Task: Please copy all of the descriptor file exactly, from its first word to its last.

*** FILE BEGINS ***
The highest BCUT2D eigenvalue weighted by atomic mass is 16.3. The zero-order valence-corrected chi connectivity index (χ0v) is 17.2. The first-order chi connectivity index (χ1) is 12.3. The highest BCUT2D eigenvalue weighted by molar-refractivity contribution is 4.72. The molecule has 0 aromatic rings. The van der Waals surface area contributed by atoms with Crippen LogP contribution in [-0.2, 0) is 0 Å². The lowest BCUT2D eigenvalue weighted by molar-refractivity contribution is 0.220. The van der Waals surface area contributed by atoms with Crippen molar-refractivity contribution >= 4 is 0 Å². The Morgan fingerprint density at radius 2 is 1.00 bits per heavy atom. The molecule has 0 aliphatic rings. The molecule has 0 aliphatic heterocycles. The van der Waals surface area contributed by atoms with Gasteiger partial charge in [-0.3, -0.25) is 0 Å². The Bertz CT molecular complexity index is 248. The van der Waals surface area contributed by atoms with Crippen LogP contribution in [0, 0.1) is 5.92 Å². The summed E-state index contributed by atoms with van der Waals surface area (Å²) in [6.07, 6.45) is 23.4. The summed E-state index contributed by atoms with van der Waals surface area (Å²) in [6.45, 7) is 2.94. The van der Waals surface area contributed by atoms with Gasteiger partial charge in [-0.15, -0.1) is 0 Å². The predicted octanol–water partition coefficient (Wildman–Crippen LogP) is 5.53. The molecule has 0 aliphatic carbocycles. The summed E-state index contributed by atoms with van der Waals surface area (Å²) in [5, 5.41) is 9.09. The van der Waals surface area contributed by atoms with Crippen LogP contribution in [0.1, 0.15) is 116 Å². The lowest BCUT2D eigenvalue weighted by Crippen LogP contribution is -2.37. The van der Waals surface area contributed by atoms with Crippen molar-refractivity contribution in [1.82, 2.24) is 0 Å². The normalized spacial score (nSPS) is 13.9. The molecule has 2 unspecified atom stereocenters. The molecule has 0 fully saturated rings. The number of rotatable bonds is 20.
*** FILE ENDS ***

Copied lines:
The highest BCUT2D eigenvalue weighted by atomic mass is 16.3. The zero-order valence-corrected chi connectivity index (χ0v) is 17.2. The first-order chi connectivity index (χ1) is 12.3. The highest BCUT2D eigenvalue weighted by molar-refractivity contribution is 4.72. The molecule has 0 aromatic rings. The van der Waals surface area contributed by atoms with Crippen LogP contribution in [-0.2, 0) is 0 Å². The lowest BCUT2D eigenvalue weighted by molar-refractivity contribution is 0.220. The van der Waals surface area contributed by atoms with Crippen molar-refractivity contribution >= 4 is 0 Å². The Morgan fingerprint density at radius 2 is 1.00 bits per heavy atom. The molecule has 0 aliphatic rings. The molecule has 0 aliphatic heterocycles. The van der Waals surface area contributed by atoms with Gasteiger partial charge in [-0.3, -0.25) is 0 Å². The Bertz CT molecular complexity index is 248. The van der Waals surface area contributed by atoms with Crippen LogP contribution in [0, 0.1) is 5.92 Å². The summed E-state index contributed by atoms with van der Waals surface area (Å²) in [6.07, 6.45) is 23.4. The summed E-state index contributed by atoms with van der Waals surface area (Å²) in [6.45, 7) is 2.94. The van der Waals surface area contributed by atoms with Gasteiger partial charge in [-0.15, -0.1) is 0 Å². The predicted octanol–water partition coefficient (Wildman–Crippen LogP) is 5.53. The molecule has 0 aliphatic carbocycles. The summed E-state index contributed by atoms with van der Waals surface area (Å²) in [5, 5.41) is 9.09. The van der Waals surface area contributed by atoms with Crippen LogP contribution in [0.1, 0.15) is 116 Å². The lowest BCUT2D eigenvalue weighted by Crippen LogP contribution is -2.37. The van der Waals surface area contributed by atoms with Crippen molar-refractivity contribution in [1.82, 2.24) is 0 Å². The normalized spacial score (nSPS) is 13.9. The molecule has 2 unspecified atom stereocenters. The molecule has 0 fully saturated rings. The number of rotatable bonds is 20.